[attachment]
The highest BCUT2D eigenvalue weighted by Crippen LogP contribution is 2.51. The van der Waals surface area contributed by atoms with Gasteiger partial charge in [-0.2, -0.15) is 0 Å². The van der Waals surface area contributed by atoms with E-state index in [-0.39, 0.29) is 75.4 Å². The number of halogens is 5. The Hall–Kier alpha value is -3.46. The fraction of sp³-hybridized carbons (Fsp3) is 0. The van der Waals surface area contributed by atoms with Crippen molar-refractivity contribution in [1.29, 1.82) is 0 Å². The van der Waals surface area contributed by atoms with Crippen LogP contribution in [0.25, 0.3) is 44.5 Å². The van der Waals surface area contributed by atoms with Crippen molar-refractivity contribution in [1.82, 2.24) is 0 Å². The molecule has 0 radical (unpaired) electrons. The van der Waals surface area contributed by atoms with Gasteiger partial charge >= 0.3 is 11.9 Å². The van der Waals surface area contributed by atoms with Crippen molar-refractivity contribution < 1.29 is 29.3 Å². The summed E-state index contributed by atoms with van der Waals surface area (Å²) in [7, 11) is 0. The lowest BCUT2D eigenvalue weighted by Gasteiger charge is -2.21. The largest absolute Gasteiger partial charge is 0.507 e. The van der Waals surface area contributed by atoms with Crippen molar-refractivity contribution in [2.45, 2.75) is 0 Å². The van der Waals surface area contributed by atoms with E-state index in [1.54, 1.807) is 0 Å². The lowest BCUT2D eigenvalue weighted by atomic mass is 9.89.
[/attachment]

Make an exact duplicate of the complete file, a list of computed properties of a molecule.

The highest BCUT2D eigenvalue weighted by Crippen LogP contribution is 2.51. The van der Waals surface area contributed by atoms with Gasteiger partial charge in [-0.2, -0.15) is 0 Å². The van der Waals surface area contributed by atoms with E-state index in [-0.39, 0.29) is 75.4 Å². The number of halogens is 5. The Hall–Kier alpha value is -3.46. The fraction of sp³-hybridized carbons (Fsp3) is 0. The van der Waals surface area contributed by atoms with Crippen molar-refractivity contribution in [1.29, 1.82) is 0 Å². The van der Waals surface area contributed by atoms with Crippen LogP contribution in [0.25, 0.3) is 44.5 Å². The van der Waals surface area contributed by atoms with Crippen molar-refractivity contribution in [1.82, 2.24) is 0 Å². The molecule has 0 radical (unpaired) electrons. The van der Waals surface area contributed by atoms with Gasteiger partial charge >= 0.3 is 11.9 Å². The van der Waals surface area contributed by atoms with Crippen molar-refractivity contribution < 1.29 is 29.3 Å². The summed E-state index contributed by atoms with van der Waals surface area (Å²) in [7, 11) is 0. The lowest BCUT2D eigenvalue weighted by Gasteiger charge is -2.21. The largest absolute Gasteiger partial charge is 0.507 e. The van der Waals surface area contributed by atoms with Crippen molar-refractivity contribution in [2.45, 2.75) is 0 Å². The van der Waals surface area contributed by atoms with E-state index in [1.54, 1.807) is 0 Å². The lowest BCUT2D eigenvalue weighted by atomic mass is 9.89.